Tuesday, August 21, 2012 by Lee Mannering
FSMA update: Congressional report outlines progress, milestones
Last week, the U.S. Food and Drug Administration submitted to Congress the second Annual Report on Food Facilities, Food Imports, and FDA Foreign Offices, which outlines the progress made to date by FDA on various Food Safety Modernization Act requirements. It’s a fairly brief report (which you can access here) but what I found interesting was the section on imports. Since we’re in an industry where imports play a key role, I thought I’d share those highlights below:
- FDA physically examined (conducted field exams or analyzed samples) 243,400 food and feed import lines in FY 2011.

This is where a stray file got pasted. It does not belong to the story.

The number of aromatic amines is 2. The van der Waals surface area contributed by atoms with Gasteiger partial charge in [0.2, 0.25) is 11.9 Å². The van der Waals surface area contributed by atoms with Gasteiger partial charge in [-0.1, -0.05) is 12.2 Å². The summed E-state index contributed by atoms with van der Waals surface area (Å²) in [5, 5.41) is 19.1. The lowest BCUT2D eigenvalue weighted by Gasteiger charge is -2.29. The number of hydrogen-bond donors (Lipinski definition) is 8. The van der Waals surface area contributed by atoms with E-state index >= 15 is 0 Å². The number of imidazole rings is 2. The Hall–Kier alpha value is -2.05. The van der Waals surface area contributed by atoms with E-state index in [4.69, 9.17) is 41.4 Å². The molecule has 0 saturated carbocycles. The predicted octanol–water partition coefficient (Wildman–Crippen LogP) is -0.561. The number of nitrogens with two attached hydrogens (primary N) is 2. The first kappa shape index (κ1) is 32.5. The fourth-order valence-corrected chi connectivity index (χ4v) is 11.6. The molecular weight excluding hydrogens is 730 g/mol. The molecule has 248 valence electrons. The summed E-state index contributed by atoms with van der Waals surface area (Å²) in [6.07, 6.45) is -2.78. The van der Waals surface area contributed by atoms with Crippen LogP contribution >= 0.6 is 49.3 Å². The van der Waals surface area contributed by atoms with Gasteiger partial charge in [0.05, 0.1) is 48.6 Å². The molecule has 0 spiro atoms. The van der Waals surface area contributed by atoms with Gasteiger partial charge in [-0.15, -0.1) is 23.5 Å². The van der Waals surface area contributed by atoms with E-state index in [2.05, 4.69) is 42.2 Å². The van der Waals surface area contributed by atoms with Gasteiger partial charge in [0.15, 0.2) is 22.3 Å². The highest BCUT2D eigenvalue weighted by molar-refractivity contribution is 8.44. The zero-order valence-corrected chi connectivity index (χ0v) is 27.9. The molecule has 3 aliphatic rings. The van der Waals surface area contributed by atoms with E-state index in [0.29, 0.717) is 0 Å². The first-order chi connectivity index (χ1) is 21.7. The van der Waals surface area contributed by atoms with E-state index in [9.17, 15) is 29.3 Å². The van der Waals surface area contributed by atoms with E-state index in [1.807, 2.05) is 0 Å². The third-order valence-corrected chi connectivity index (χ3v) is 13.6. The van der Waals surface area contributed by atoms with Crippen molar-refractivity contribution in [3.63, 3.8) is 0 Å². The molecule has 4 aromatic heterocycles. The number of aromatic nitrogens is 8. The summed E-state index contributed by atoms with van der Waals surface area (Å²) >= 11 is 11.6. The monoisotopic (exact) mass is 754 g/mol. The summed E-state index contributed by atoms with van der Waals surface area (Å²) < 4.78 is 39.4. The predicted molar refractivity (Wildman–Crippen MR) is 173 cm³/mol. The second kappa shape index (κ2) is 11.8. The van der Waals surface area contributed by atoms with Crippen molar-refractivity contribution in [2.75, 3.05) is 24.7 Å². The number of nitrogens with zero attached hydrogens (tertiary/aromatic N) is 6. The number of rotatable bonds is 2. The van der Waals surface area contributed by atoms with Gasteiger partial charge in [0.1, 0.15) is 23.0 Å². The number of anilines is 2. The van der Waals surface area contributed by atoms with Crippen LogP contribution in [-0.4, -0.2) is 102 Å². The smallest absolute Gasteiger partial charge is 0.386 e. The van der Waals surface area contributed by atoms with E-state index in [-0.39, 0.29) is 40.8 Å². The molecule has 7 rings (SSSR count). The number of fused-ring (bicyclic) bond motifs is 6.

- The total number of food import lines for FY 2011 was 10,439,236. FDA physically examined 2.3 percent, or 243,400, of the food import lines. The report noted that FDA electronically screens all import entries using an automated system to help field inspectors determine which products pose the greatest risk and should be physically examined. The agency’s Predictive Risk-based Evaluation for Dynamic Import Compliance Targeting (PREDICT) system uses data analytics from the entire life cycle of a product to better identify and target high-risk products before they enter the country.
- The average cost of physically inspecting or sampling a line of food subject to the Food, Drug & Cosmetic Act that is imported or offered for import into the U.S. is approximately $170 per field exam and approximately $2,800 per sample analyzed.
It will be interesting to see how FDA moves forward in implementing the FSMA, especially the Voluntary Qualified Importer Program which would help expedite fruit and vegetable shipments at border crossings; however, program establishment and issuing of guidance has yet occur. We offered extensive comments to FDA on import issues last year.